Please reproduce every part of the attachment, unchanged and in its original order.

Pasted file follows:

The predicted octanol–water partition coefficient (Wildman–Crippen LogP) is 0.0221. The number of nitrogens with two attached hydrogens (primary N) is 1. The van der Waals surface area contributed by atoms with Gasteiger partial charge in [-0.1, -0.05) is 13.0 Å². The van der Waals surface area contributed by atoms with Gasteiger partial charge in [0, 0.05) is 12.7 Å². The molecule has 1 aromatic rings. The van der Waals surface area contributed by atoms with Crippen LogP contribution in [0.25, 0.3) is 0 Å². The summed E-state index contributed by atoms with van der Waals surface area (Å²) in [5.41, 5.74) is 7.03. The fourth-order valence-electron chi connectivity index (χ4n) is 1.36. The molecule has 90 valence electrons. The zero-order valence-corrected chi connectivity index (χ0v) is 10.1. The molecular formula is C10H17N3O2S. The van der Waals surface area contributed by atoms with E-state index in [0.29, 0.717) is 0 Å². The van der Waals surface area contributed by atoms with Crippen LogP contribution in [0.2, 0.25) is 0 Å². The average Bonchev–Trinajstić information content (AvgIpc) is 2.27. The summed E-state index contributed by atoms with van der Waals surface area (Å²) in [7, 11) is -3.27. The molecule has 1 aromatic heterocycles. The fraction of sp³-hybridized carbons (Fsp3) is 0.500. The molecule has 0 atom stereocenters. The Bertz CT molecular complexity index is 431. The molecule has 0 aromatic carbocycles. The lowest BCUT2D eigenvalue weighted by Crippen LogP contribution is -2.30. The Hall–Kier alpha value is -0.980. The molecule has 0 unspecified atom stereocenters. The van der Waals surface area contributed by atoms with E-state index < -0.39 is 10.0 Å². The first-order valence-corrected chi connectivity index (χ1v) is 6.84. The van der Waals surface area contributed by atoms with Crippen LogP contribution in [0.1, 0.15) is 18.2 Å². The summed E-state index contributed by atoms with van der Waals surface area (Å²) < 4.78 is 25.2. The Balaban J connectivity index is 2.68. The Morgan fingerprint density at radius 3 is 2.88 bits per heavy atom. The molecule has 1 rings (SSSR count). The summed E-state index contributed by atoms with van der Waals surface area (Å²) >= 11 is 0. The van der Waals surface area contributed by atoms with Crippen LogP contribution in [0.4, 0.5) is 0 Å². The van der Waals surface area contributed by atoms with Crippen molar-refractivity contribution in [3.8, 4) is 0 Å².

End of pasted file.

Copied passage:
The predicted octanol–water partition coefficient (Wildman–Crippen LogP) is 0.0221. The number of nitrogens with two attached hydrogens (primary N) is 1. The van der Waals surface area contributed by atoms with Gasteiger partial charge in [-0.1, -0.05) is 13.0 Å². The van der Waals surface area contributed by atoms with Gasteiger partial charge in [0, 0.05) is 12.7 Å². The molecule has 1 aromatic rings. The van der Waals surface area contributed by atoms with Crippen LogP contribution in [0.25, 0.3) is 0 Å². The summed E-state index contributed by atoms with van der Waals surface area (Å²) in [5.41, 5.74) is 7.03. The fourth-order valence-electron chi connectivity index (χ4n) is 1.36. The molecule has 90 valence electrons. The zero-order valence-corrected chi connectivity index (χ0v) is 10.1. The molecular formula is C10H17N3O2S. The van der Waals surface area contributed by atoms with E-state index in [0.29, 0.717) is 0 Å². The van der Waals surface area contributed by atoms with Crippen LogP contribution in [0.2, 0.25) is 0 Å². The average Bonchev–Trinajstić information content (AvgIpc) is 2.27. The summed E-state index contributed by atoms with van der Waals surface area (Å²) in [7, 11) is -3.27. The molecule has 1 aromatic heterocycles. The fraction of sp³-hybridized carbons (Fsp3) is 0.500. The molecule has 0 atom stereocenters. The Bertz CT molecular complexity index is 431. The molecule has 0 aromatic carbocycles. The lowest BCUT2D eigenvalue weighted by Crippen LogP contribution is -2.30. The Hall–Kier alpha value is -0.980. The molecule has 0 unspecified atom stereocenters. The van der Waals surface area contributed by atoms with E-state index < -0.39 is 10.0 Å². The first-order valence-corrected chi connectivity index (χ1v) is 6.84. The van der Waals surface area contributed by atoms with Crippen LogP contribution in [0.1, 0.15) is 18.2 Å². The summed E-state index contributed by atoms with van der Waals surface area (Å²) < 4.78 is 25.2. The Balaban J connectivity index is 2.68. The Morgan fingerprint density at radius 3 is 2.88 bits per heavy atom. The molecule has 1 rings (SSSR count). The summed E-state index contributed by atoms with van der Waals surface area (Å²) >= 11 is 0. The van der Waals surface area contributed by atoms with Crippen LogP contribution in [0.4, 0.5) is 0 Å². The van der Waals surface area contributed by atoms with Crippen molar-refractivity contribution in [3.8, 4) is 0 Å².